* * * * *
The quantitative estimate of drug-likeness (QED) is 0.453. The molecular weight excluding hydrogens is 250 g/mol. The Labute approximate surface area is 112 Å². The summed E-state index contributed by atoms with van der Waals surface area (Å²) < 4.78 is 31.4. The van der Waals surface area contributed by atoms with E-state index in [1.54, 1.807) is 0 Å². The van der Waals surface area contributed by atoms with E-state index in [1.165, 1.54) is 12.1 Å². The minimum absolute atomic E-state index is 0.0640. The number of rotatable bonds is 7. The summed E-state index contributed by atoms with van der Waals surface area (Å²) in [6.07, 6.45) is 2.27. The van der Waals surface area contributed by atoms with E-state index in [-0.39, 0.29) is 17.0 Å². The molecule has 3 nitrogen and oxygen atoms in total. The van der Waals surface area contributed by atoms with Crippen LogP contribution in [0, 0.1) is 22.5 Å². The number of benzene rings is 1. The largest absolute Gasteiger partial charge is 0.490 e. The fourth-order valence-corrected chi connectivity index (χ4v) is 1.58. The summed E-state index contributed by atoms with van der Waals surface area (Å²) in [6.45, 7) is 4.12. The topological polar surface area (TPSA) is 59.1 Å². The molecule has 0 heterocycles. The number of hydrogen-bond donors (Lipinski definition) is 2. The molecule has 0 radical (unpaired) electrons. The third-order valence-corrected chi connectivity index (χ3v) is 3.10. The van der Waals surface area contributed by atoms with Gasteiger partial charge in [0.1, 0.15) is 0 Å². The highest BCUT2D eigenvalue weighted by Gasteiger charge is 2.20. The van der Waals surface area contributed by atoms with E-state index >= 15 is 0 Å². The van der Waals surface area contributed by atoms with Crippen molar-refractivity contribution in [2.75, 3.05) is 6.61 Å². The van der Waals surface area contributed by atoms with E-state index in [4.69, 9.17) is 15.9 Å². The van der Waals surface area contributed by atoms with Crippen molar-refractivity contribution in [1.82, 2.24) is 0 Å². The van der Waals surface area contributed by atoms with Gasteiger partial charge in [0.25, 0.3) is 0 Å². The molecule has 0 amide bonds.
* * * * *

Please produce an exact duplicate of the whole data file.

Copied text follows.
The quantitative estimate of drug-likeness (QED) is 0.453. The molecular weight excluding hydrogens is 250 g/mol. The Labute approximate surface area is 112 Å². The summed E-state index contributed by atoms with van der Waals surface area (Å²) < 4.78 is 31.4. The van der Waals surface area contributed by atoms with E-state index in [1.54, 1.807) is 0 Å². The van der Waals surface area contributed by atoms with E-state index in [1.165, 1.54) is 12.1 Å². The minimum absolute atomic E-state index is 0.0640. The number of rotatable bonds is 7. The summed E-state index contributed by atoms with van der Waals surface area (Å²) in [6.07, 6.45) is 2.27. The van der Waals surface area contributed by atoms with E-state index in [-0.39, 0.29) is 17.0 Å². The molecule has 3 nitrogen and oxygen atoms in total. The van der Waals surface area contributed by atoms with Crippen LogP contribution in [0, 0.1) is 22.5 Å². The number of benzene rings is 1. The largest absolute Gasteiger partial charge is 0.490 e. The fourth-order valence-corrected chi connectivity index (χ4v) is 1.58. The summed E-state index contributed by atoms with van der Waals surface area (Å²) in [6.45, 7) is 4.12. The topological polar surface area (TPSA) is 59.1 Å². The molecule has 0 heterocycles. The number of hydrogen-bond donors (Lipinski definition) is 2. The molecule has 0 radical (unpaired) electrons. The third-order valence-corrected chi connectivity index (χ3v) is 3.10. The van der Waals surface area contributed by atoms with Gasteiger partial charge in [0.1, 0.15) is 0 Å². The highest BCUT2D eigenvalue weighted by Gasteiger charge is 2.20. The van der Waals surface area contributed by atoms with E-state index >= 15 is 0 Å². The van der Waals surface area contributed by atoms with Crippen molar-refractivity contribution in [2.75, 3.05) is 6.61 Å². The van der Waals surface area contributed by atoms with E-state index in [4.69, 9.17) is 15.9 Å². The van der Waals surface area contributed by atoms with Crippen molar-refractivity contribution in [1.82, 2.24) is 0 Å². The van der Waals surface area contributed by atoms with Gasteiger partial charge in [0.25, 0.3) is 0 Å². The molecule has 0 amide bonds.